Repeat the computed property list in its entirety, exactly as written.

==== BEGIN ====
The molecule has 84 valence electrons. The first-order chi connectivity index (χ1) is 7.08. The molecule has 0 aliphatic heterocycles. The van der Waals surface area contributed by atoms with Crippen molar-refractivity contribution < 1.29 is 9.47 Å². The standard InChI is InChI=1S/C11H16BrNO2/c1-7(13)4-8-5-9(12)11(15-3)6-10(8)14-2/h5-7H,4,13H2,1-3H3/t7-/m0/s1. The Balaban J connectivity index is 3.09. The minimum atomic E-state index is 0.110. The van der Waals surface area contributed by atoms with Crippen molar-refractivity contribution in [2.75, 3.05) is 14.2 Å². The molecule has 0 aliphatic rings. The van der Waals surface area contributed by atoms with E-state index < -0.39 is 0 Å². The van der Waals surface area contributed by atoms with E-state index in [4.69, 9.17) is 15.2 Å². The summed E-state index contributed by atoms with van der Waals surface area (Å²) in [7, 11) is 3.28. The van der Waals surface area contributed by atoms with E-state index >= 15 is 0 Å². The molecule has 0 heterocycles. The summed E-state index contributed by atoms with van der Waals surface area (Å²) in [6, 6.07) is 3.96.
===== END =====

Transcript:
The molecule has 84 valence electrons. The first-order chi connectivity index (χ1) is 7.08. The molecule has 0 aliphatic heterocycles. The van der Waals surface area contributed by atoms with Crippen molar-refractivity contribution < 1.29 is 9.47 Å². The standard InChI is InChI=1S/C11H16BrNO2/c1-7(13)4-8-5-9(12)11(15-3)6-10(8)14-2/h5-7H,4,13H2,1-3H3/t7-/m0/s1. The Balaban J connectivity index is 3.09. The minimum atomic E-state index is 0.110. The van der Waals surface area contributed by atoms with Crippen molar-refractivity contribution in [2.75, 3.05) is 14.2 Å². The molecule has 0 aliphatic rings. The van der Waals surface area contributed by atoms with E-state index < -0.39 is 0 Å². The van der Waals surface area contributed by atoms with E-state index in [4.69, 9.17) is 15.2 Å². The summed E-state index contributed by atoms with van der Waals surface area (Å²) in [7, 11) is 3.28. The van der Waals surface area contributed by atoms with E-state index >= 15 is 0 Å². The molecule has 0 heterocycles. The summed E-state index contributed by atoms with van der Waals surface area (Å²) in [6, 6.07) is 3.96.